Emerging VirusesHow emerging viruses jump from species to species
by David Bradleyfrom the Royal Society
The list of emergent viruses continues to grow. In the early 1990s, there
was HIV, ebola, lassa, and others, almost all having jumped from their
natural host species to humans. More recently, hepatitis C, Sin Nombre, West
Nile, and of course SARS emerged. The common factor, said Dr Eddie Holmes of
the University of Oxford, is that they use RNA rather than DNA to carry
their genetic code.
Holmes believes that the genetics of our immune systems and viral genetics should be an equally important research focus. To infect a new species, an emerging virus has to overcome the new host's immune system and to replicate in its cells, the success of which depend on both viral and host genetics.
But, Holmes asked, why do such pathogens emerge and what controls the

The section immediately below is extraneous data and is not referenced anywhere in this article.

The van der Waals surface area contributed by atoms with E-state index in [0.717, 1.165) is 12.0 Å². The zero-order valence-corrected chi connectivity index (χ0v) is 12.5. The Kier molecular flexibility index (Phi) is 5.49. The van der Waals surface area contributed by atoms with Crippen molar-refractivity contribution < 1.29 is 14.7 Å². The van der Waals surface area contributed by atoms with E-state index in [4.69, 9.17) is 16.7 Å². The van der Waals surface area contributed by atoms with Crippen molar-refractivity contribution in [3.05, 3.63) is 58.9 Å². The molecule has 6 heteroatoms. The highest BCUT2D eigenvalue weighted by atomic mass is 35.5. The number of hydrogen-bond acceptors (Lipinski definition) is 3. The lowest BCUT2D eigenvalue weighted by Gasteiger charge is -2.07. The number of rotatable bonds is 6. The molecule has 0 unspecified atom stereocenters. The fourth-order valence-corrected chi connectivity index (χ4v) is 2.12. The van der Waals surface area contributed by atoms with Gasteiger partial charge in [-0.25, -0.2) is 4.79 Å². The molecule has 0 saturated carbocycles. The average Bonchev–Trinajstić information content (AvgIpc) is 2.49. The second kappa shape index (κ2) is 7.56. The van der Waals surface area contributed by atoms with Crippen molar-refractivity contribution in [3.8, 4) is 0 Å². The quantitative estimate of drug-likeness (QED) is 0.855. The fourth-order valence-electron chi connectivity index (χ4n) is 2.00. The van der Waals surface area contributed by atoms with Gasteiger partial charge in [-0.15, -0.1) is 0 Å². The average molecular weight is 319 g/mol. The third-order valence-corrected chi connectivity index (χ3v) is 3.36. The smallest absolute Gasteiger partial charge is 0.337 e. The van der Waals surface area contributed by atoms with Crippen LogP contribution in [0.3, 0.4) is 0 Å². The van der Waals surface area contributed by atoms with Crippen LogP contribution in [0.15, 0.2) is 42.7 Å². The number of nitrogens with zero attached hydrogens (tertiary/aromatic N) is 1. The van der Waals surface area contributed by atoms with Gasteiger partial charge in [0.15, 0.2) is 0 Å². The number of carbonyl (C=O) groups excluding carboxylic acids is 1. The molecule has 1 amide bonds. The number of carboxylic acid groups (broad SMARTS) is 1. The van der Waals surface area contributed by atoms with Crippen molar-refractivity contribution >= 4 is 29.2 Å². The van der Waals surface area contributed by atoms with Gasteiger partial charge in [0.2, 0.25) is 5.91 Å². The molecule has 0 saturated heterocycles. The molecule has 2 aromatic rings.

emergence? Ecological change, as emphasized in Tony McMichael's talk, is the
governing factor - change in human proximity and change in host-species
population density. The key to understanding lies in the fact that RNA
viruses mutate a million times more rapidly than organisms with DNA. This
endows them with great adaptability. On the other hand, a high mutation rate
constrains viral evolution by capping the viral genome's size, which limits
adaptability. Higher mutation rates, after all, mean more chance of error in
the viral genes. This "error-threshold", explained Holmes, means that if a
virus has to evolve a lot to jump between species then it is more likely to
fail. We eat a multitude of plant viruses everyday but no one has yet fallen
prey to turnip mosaic virus.
The coronaviruses such as SARS, are different. They have a much bigger genome than other RNA viruses, which means that SARS and its relatives should evolve more slowly but their larger genome gives them greater adaptability. A better understanding of the constraints to RNA virus evolution will allow us to make better predictions about the emergence of new viruses and help us find improved therapeutic procedures. Rather than thinking about what RNA viruses can do, we should concentrate on their limitations.
Read on... Influenza and emerging viruses